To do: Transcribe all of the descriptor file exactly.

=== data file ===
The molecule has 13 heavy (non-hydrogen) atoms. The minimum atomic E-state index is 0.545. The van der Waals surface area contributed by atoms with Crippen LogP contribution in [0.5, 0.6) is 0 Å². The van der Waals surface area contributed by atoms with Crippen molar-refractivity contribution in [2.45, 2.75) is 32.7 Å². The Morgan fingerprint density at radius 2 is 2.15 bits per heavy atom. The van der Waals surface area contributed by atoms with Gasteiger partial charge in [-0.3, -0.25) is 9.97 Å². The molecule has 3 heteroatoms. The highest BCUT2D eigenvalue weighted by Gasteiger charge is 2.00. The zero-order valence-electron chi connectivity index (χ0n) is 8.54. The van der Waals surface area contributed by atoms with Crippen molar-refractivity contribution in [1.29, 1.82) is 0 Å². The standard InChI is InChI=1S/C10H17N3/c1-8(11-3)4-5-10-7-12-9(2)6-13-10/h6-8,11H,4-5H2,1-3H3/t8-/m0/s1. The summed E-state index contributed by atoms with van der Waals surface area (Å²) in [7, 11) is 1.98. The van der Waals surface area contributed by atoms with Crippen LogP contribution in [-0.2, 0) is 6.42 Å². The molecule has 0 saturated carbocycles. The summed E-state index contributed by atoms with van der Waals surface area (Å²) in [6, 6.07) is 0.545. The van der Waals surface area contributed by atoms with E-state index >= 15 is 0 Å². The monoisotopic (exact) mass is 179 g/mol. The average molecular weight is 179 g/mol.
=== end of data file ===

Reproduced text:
The molecule has 13 heavy (non-hydrogen) atoms. The minimum atomic E-state index is 0.545. The van der Waals surface area contributed by atoms with Crippen LogP contribution in [0.5, 0.6) is 0 Å². The van der Waals surface area contributed by atoms with Crippen molar-refractivity contribution in [2.45, 2.75) is 32.7 Å². The Morgan fingerprint density at radius 2 is 2.15 bits per heavy atom. The van der Waals surface area contributed by atoms with Gasteiger partial charge in [-0.3, -0.25) is 9.97 Å². The molecule has 3 heteroatoms. The highest BCUT2D eigenvalue weighted by Gasteiger charge is 2.00. The zero-order valence-electron chi connectivity index (χ0n) is 8.54. The van der Waals surface area contributed by atoms with Crippen molar-refractivity contribution in [1.29, 1.82) is 0 Å². The standard InChI is InChI=1S/C10H17N3/c1-8(11-3)4-5-10-7-12-9(2)6-13-10/h6-8,11H,4-5H2,1-3H3/t8-/m0/s1. The summed E-state index contributed by atoms with van der Waals surface area (Å²) in [7, 11) is 1.98. The van der Waals surface area contributed by atoms with Crippen LogP contribution in [-0.2, 0) is 6.42 Å². The molecule has 0 saturated carbocycles. The summed E-state index contributed by atoms with van der Waals surface area (Å²) in [6, 6.07) is 0.545. The van der Waals surface area contributed by atoms with E-state index >= 15 is 0 Å². The monoisotopic (exact) mass is 179 g/mol. The average molecular weight is 179 g/mol.